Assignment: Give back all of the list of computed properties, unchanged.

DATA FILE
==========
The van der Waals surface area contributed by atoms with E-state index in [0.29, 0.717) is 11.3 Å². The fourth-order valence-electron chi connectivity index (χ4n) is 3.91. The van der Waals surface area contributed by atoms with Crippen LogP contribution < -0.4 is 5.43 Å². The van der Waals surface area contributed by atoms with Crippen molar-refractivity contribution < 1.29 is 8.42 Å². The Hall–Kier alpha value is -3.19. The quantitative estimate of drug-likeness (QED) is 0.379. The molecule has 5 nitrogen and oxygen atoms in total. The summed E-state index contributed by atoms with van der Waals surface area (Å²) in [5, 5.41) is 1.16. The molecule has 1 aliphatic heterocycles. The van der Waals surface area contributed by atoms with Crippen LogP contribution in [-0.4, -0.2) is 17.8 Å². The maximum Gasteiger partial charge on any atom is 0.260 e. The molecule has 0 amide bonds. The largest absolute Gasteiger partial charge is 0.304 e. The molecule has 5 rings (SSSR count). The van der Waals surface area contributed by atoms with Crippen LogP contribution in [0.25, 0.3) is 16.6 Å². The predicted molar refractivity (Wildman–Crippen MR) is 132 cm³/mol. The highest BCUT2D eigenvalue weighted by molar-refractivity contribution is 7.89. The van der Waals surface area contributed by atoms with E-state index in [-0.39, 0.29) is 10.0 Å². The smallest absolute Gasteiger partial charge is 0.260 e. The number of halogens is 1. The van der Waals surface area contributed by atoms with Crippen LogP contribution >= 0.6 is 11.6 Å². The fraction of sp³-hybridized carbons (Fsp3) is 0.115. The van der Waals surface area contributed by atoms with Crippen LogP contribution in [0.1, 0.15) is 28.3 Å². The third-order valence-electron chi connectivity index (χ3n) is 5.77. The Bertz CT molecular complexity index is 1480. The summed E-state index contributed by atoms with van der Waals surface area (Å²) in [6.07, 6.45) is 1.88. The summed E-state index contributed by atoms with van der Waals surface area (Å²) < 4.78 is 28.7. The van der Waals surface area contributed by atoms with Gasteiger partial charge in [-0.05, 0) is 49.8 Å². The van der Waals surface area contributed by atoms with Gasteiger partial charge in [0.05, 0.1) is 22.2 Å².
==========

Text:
The van der Waals surface area contributed by atoms with E-state index in [0.29, 0.717) is 11.3 Å². The fourth-order valence-electron chi connectivity index (χ4n) is 3.91. The van der Waals surface area contributed by atoms with Crippen LogP contribution < -0.4 is 5.43 Å². The van der Waals surface area contributed by atoms with Crippen molar-refractivity contribution < 1.29 is 8.42 Å². The Hall–Kier alpha value is -3.19. The quantitative estimate of drug-likeness (QED) is 0.379. The molecule has 5 nitrogen and oxygen atoms in total. The summed E-state index contributed by atoms with van der Waals surface area (Å²) in [5, 5.41) is 1.16. The molecule has 1 aliphatic heterocycles. The van der Waals surface area contributed by atoms with Crippen LogP contribution in [-0.4, -0.2) is 17.8 Å². The maximum Gasteiger partial charge on any atom is 0.260 e. The molecule has 0 amide bonds. The largest absolute Gasteiger partial charge is 0.304 e. The molecule has 5 rings (SSSR count). The van der Waals surface area contributed by atoms with Crippen LogP contribution in [0.25, 0.3) is 16.6 Å². The predicted molar refractivity (Wildman–Crippen MR) is 132 cm³/mol. The highest BCUT2D eigenvalue weighted by molar-refractivity contribution is 7.89. The van der Waals surface area contributed by atoms with E-state index in [-0.39, 0.29) is 10.0 Å². The smallest absolute Gasteiger partial charge is 0.260 e. The number of halogens is 1. The van der Waals surface area contributed by atoms with Crippen LogP contribution >= 0.6 is 11.6 Å². The fraction of sp³-hybridized carbons (Fsp3) is 0.115. The van der Waals surface area contributed by atoms with Crippen LogP contribution in [0.1, 0.15) is 28.3 Å². The third-order valence-electron chi connectivity index (χ3n) is 5.77. The Bertz CT molecular complexity index is 1480. The summed E-state index contributed by atoms with van der Waals surface area (Å²) in [6.07, 6.45) is 1.88. The summed E-state index contributed by atoms with van der Waals surface area (Å²) < 4.78 is 28.7. The van der Waals surface area contributed by atoms with Gasteiger partial charge in [-0.05, 0) is 49.8 Å². The van der Waals surface area contributed by atoms with Gasteiger partial charge in [0.05, 0.1) is 22.2 Å².